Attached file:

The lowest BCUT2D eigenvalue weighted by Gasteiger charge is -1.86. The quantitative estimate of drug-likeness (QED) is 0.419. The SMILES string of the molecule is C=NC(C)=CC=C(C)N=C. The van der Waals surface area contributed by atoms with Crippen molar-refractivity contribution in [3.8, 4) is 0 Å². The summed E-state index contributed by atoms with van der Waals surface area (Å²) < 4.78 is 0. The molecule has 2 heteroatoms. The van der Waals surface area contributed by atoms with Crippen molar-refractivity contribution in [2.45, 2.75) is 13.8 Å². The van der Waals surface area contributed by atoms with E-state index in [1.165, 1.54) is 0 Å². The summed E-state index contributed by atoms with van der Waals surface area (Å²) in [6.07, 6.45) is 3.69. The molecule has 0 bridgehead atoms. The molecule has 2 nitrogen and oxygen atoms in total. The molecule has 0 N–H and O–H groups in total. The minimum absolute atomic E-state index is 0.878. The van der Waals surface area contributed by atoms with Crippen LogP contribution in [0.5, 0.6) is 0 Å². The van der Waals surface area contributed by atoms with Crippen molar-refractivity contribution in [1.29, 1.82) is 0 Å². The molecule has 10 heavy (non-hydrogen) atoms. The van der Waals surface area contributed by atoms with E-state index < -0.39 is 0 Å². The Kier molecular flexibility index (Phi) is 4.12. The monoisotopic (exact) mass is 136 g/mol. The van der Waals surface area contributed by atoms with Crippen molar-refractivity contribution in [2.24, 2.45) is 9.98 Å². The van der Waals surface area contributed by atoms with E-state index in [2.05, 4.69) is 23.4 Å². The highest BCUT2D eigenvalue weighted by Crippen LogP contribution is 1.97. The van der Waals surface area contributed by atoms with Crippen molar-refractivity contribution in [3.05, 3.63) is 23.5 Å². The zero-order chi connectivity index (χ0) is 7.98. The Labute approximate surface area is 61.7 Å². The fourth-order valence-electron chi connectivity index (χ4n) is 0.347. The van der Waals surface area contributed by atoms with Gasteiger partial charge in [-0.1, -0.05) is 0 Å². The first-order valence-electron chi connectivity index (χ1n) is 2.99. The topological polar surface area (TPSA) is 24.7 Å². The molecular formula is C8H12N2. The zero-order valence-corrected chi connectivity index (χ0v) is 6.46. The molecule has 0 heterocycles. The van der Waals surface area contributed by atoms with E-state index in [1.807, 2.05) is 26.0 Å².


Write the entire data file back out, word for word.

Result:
The lowest BCUT2D eigenvalue weighted by Gasteiger charge is -1.86. The quantitative estimate of drug-likeness (QED) is 0.419. The SMILES string of the molecule is C=NC(C)=CC=C(C)N=C. The van der Waals surface area contributed by atoms with Crippen molar-refractivity contribution in [3.8, 4) is 0 Å². The summed E-state index contributed by atoms with van der Waals surface area (Å²) < 4.78 is 0. The molecule has 2 heteroatoms. The van der Waals surface area contributed by atoms with Crippen molar-refractivity contribution in [2.45, 2.75) is 13.8 Å². The van der Waals surface area contributed by atoms with E-state index in [1.165, 1.54) is 0 Å². The summed E-state index contributed by atoms with van der Waals surface area (Å²) in [6.07, 6.45) is 3.69. The molecule has 0 bridgehead atoms. The molecule has 2 nitrogen and oxygen atoms in total. The molecule has 0 N–H and O–H groups in total. The minimum absolute atomic E-state index is 0.878. The van der Waals surface area contributed by atoms with Crippen LogP contribution in [0.5, 0.6) is 0 Å². The van der Waals surface area contributed by atoms with Crippen molar-refractivity contribution in [1.29, 1.82) is 0 Å². The molecule has 10 heavy (non-hydrogen) atoms. The van der Waals surface area contributed by atoms with E-state index < -0.39 is 0 Å². The Kier molecular flexibility index (Phi) is 4.12. The monoisotopic (exact) mass is 136 g/mol. The van der Waals surface area contributed by atoms with Crippen molar-refractivity contribution in [2.24, 2.45) is 9.98 Å². The van der Waals surface area contributed by atoms with E-state index in [2.05, 4.69) is 23.4 Å². The highest BCUT2D eigenvalue weighted by Crippen LogP contribution is 1.97. The van der Waals surface area contributed by atoms with Crippen molar-refractivity contribution in [3.05, 3.63) is 23.5 Å². The zero-order chi connectivity index (χ0) is 7.98. The Labute approximate surface area is 61.7 Å². The fourth-order valence-electron chi connectivity index (χ4n) is 0.347. The van der Waals surface area contributed by atoms with Gasteiger partial charge in [-0.1, -0.05) is 0 Å². The first-order valence-electron chi connectivity index (χ1n) is 2.99. The topological polar surface area (TPSA) is 24.7 Å². The molecular formula is C8H12N2. The zero-order valence-corrected chi connectivity index (χ0v) is 6.46. The molecule has 0 heterocycles. The van der Waals surface area contributed by atoms with E-state index in [1.807, 2.05) is 26.0 Å².